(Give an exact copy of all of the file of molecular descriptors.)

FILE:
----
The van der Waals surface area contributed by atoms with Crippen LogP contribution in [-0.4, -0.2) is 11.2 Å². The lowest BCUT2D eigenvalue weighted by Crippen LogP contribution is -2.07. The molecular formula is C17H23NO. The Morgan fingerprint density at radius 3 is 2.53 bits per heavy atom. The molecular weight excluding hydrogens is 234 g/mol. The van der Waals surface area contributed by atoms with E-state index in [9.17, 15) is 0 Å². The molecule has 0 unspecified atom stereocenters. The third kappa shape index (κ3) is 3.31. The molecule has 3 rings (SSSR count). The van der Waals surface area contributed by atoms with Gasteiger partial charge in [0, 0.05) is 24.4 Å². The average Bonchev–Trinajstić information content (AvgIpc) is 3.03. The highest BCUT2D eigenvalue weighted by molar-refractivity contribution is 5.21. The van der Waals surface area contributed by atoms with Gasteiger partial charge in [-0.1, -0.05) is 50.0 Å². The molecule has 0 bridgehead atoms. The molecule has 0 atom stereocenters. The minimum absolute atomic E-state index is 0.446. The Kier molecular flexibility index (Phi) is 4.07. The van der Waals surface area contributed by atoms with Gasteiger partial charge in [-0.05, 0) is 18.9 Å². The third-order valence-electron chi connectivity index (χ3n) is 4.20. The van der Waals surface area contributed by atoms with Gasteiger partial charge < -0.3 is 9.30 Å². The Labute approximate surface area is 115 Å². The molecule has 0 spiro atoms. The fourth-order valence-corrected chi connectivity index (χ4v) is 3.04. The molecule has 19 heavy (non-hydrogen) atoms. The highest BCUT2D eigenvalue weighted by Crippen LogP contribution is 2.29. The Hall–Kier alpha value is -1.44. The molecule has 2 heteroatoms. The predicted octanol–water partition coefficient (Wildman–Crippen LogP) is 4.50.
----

The van der Waals surface area contributed by atoms with Crippen LogP contribution in [-0.4, -0.2) is 11.2 Å². The lowest BCUT2D eigenvalue weighted by Crippen LogP contribution is -2.07. The molecular formula is C17H23NO. The Morgan fingerprint density at radius 3 is 2.53 bits per heavy atom. The molecular weight excluding hydrogens is 234 g/mol. The van der Waals surface area contributed by atoms with E-state index in [9.17, 15) is 0 Å². The molecule has 0 unspecified atom stereocenters. The third kappa shape index (κ3) is 3.31. The molecule has 3 rings (SSSR count). The van der Waals surface area contributed by atoms with Gasteiger partial charge in [0, 0.05) is 24.4 Å². The average Bonchev–Trinajstić information content (AvgIpc) is 3.03. The highest BCUT2D eigenvalue weighted by molar-refractivity contribution is 5.21. The van der Waals surface area contributed by atoms with Gasteiger partial charge in [-0.1, -0.05) is 50.0 Å². The molecule has 0 bridgehead atoms. The molecule has 0 atom stereocenters. The minimum absolute atomic E-state index is 0.446. The Kier molecular flexibility index (Phi) is 4.07. The van der Waals surface area contributed by atoms with Gasteiger partial charge in [-0.05, 0) is 18.9 Å². The third-order valence-electron chi connectivity index (χ3n) is 4.20. The van der Waals surface area contributed by atoms with Gasteiger partial charge < -0.3 is 9.30 Å². The Labute approximate surface area is 115 Å². The molecule has 0 spiro atoms. The fourth-order valence-corrected chi connectivity index (χ4v) is 3.04. The molecule has 19 heavy (non-hydrogen) atoms. The highest BCUT2D eigenvalue weighted by Crippen LogP contribution is 2.29. The Hall–Kier alpha value is -1.44. The molecule has 2 heteroatoms. The predicted octanol–water partition coefficient (Wildman–Crippen LogP) is 4.50.